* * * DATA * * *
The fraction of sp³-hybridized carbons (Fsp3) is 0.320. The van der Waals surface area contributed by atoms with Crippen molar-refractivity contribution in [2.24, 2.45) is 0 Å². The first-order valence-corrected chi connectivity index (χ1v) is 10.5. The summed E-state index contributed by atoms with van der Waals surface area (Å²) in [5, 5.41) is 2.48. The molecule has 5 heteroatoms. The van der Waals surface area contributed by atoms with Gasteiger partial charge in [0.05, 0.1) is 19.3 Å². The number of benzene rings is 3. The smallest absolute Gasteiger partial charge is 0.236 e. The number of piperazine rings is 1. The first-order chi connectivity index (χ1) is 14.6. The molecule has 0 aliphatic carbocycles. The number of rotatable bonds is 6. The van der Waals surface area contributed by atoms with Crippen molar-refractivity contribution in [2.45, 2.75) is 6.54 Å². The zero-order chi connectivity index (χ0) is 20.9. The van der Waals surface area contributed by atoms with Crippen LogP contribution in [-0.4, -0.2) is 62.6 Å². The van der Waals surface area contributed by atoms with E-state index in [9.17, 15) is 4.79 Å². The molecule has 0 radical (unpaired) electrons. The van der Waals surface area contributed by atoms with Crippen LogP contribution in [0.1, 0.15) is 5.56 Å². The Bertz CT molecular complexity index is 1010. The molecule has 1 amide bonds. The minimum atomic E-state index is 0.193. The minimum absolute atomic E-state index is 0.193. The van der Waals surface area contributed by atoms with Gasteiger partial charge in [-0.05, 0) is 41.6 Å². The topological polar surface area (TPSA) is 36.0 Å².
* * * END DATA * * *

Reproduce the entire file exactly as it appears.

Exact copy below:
The fraction of sp³-hybridized carbons (Fsp3) is 0.320. The van der Waals surface area contributed by atoms with Crippen molar-refractivity contribution in [2.24, 2.45) is 0 Å². The first-order valence-corrected chi connectivity index (χ1v) is 10.5. The summed E-state index contributed by atoms with van der Waals surface area (Å²) in [5, 5.41) is 2.48. The molecule has 5 heteroatoms. The van der Waals surface area contributed by atoms with Gasteiger partial charge in [0.05, 0.1) is 19.3 Å². The number of benzene rings is 3. The smallest absolute Gasteiger partial charge is 0.236 e. The number of piperazine rings is 1. The first-order chi connectivity index (χ1) is 14.6. The molecule has 0 aliphatic carbocycles. The number of rotatable bonds is 6. The van der Waals surface area contributed by atoms with Crippen molar-refractivity contribution in [2.45, 2.75) is 6.54 Å². The zero-order chi connectivity index (χ0) is 20.9. The van der Waals surface area contributed by atoms with Crippen LogP contribution in [-0.4, -0.2) is 62.6 Å². The van der Waals surface area contributed by atoms with E-state index in [9.17, 15) is 4.79 Å². The molecule has 0 radical (unpaired) electrons. The van der Waals surface area contributed by atoms with Crippen LogP contribution in [0.1, 0.15) is 5.56 Å². The Bertz CT molecular complexity index is 1010. The molecule has 1 amide bonds. The minimum atomic E-state index is 0.193. The minimum absolute atomic E-state index is 0.193. The van der Waals surface area contributed by atoms with Gasteiger partial charge in [-0.05, 0) is 41.6 Å². The topological polar surface area (TPSA) is 36.0 Å².